GIGOT: Jason?

RILEY: I think what's significant is what hasn't changed in the War on Terror in this presidency. He has not sworn off indefinite detentions.

GIGOT: Right.

RILEY: He has not sworn off wireless wiretaps. He has announced a surge in Afghanistan.

GIGOT: Military tribunals for some detainees.

RILEY: He's giving speeches in Copenhagen on just war. I mean...


GIGOT: There's a very important point, Dorothy, more continuity than change.

RABINOWITZ: Yes, it is an important point. But guess what, when the president made a speech about this being a just war, why should every American have to sit back and say, oh, my God, that's news.


The president has just understood where we are. Now, the fact that this caused an immense news sensation tells you something about what the impulse of this presidency has been all along. Somebody taught him something.

GIGOT: Mary, I would also give him credit on Afghanistan, which was — he hemmed and hawed, but he finally got to a policy where he is now going to escalate and give the — try to give the Afghan government some breathing space.

O'GRADY: Well, that's true, Paul. But I don't think I'm the only American that's a little bit worried about how he is going to react, you know, halfway through 2010 when that war gets a lot tougher.

Looking back over the year though, I kind of wonder what he really had in mind when he went down this path of greater engagement with people like Hugo Chavez. In the spring, remember, he went to Port of Spain and Trinidad and he had the hugging moment with Chavez. And since then, Chavez has — the policy of engagement with Latin American has done him absolutely no good. Chavez has been calling him names and Castro has been calling him names. Lula, the president of Brazil, welcomed Ahmadinejad to Brazil a couple of weeks ago.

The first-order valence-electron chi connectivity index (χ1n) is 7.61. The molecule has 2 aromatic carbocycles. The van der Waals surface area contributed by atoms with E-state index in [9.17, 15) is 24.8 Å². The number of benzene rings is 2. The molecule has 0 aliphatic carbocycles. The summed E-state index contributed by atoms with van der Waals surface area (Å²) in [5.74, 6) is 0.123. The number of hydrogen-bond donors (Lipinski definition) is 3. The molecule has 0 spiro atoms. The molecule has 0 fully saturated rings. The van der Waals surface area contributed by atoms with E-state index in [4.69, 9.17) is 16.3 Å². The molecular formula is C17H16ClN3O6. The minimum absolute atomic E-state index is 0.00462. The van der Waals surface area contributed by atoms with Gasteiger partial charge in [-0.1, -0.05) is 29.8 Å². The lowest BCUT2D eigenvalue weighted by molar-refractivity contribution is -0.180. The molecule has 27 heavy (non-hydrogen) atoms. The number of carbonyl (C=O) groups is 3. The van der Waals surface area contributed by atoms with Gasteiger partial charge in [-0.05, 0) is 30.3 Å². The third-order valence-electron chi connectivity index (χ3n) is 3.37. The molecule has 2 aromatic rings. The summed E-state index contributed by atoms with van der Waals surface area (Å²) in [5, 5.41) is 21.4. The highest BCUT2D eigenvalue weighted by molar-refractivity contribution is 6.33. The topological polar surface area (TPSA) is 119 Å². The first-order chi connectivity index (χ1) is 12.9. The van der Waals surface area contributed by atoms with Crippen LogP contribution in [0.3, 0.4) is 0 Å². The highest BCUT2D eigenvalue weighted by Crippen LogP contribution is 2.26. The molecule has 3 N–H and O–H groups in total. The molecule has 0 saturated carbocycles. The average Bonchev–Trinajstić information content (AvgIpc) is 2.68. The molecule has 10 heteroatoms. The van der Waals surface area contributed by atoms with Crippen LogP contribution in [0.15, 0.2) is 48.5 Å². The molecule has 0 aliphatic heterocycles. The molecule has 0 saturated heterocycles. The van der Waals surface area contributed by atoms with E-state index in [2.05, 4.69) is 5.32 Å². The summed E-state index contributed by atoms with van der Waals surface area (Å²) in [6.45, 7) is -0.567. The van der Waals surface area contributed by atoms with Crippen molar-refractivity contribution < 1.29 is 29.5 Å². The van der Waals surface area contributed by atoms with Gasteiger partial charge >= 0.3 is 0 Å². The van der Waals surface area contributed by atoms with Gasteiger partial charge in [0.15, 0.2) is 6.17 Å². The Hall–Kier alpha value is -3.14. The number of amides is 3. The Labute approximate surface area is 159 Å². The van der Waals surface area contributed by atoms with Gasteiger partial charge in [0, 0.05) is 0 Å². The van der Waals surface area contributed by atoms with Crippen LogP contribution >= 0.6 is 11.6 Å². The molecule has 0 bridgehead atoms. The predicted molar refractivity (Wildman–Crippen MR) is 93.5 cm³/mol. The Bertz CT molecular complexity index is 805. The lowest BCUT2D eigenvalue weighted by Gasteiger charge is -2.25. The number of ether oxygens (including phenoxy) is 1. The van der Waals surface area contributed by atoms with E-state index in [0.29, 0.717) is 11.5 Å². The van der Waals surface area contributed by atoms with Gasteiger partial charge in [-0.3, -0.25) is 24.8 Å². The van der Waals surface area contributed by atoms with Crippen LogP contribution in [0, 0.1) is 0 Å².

So, you know, it seems like it's kind of a — an attempt to make friends with people who really aren't interested in being our friends.

GIGOT: Steve, one element of foreign policy that hasn't gotten a lot of attention has been economic, because with all of the debt that the U.S. has been piling on, obviously, somebody's got to buy the treasury bills that we're issuing to finance that, the spending. And that hasn't increased our regard around the world, particularly with the Chinese.

MOORE: No question about it. Look, I think the two great issues facing our country right now are, number one, obviously, terrorism, and number two is what country over the next 20 years will be the global economic super power. And it's between two countries, the United States and China. And I think a lot of Americans are rightly concerned that this massive amount of debt we've taken on and the massive amount of that debt that's been bought by the Chinese is shifting the world stage in the favor of the Chinese. And there's this concern I think of Americans that we're a bit of an empire in decline because we can't get our fiscal house in order, and that we're depending on the Chinese to secure our economic destiny.